Bunions sometimes form as a result of the shape of your foot and other times they form due to too-tight footwear. Either way, bunions are a painful and troublesome foot condition to deal with. Luckily, advances in medicine have made bunion surgery a simple process that allows for a speedy recovery. Before your bunion surgery, there are a few ways to prepare for your recovery. Read ahead for what to expect during the healing process of your bunion surgery and a few pointers in your follow-up visits.
Set Yourself Up for Success
Recovering from your bunion surgery means you'll need to be off of your feet. In order to heal properly, you can't continue to walk around normally so being sedentary for a couple of days should be expected. Setting up a recovery station that will be easy to reach is an excellent way for you to prepare for this time. Using a side table or rolling cart, fill your recovery station with all the necessities, including any medications you might need, clean towels, and extra dressings or gauze. Have meals prepared ahead of time that are easy to heat up and keep plenty of refreshing liquids near you to stay hydrated.
Recovery from bunion surgery will require a bit of patience on your part. Luckily, the recovery process for this type of surgery is very straightforward and not complicated. Elevating and icing your foot is recommended as part of the healing process and should be done multiple times a day. Again, resting your foot and avoiding walking around will be required for a couple of days so try to make your surroundings as convenient as possible. Don't be afraid to enlist the help of friends or family to bring you groceries, check your mailbox, and walk your dogs, If you do not have anyone to help you out at home, you can use crutches or a knee scooter to safely navigate from room to room.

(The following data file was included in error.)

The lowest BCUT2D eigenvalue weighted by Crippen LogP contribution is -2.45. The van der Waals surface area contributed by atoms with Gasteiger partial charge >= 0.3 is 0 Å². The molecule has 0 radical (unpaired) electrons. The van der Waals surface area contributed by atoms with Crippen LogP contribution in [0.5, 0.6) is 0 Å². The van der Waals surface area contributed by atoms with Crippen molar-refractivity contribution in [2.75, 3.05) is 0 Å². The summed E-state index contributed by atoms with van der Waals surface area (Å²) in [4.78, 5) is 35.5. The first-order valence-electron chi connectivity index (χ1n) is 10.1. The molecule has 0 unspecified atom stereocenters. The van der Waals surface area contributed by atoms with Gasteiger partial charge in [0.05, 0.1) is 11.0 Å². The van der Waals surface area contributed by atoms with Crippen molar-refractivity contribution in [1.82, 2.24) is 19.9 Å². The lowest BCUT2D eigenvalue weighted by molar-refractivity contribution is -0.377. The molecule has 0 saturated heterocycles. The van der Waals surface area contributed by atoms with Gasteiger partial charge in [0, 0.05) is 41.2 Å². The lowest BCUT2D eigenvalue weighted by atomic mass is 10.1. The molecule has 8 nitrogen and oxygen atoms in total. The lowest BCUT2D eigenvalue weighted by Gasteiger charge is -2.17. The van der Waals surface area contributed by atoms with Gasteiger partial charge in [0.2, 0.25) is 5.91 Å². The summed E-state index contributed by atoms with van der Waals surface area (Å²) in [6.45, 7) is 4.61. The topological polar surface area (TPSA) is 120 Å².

A Step Ahead
Typically, you will have your first follow-up appointment with your doctor within a week of your bunion surgery. X-rays may be taken and you will be fitted with a boot to help secure your foot in place for the remainder of the healing process. When you are able to have your boot removed, be sure to wear supportive footwear that will not place any unnecessary strain or pressure on your feet. Avoiding high heels, for instance, will go far in helping you to avoid any post-surgical injuries. Along with physical therapy exercises recommended by your podiatrist, you will also be guided to continue to wear shoes that are spacious enough in the toe area to prevent cramping.
For more information, contact a podiatrist office, such as Ankle & Foot Specialists of Puget Sound.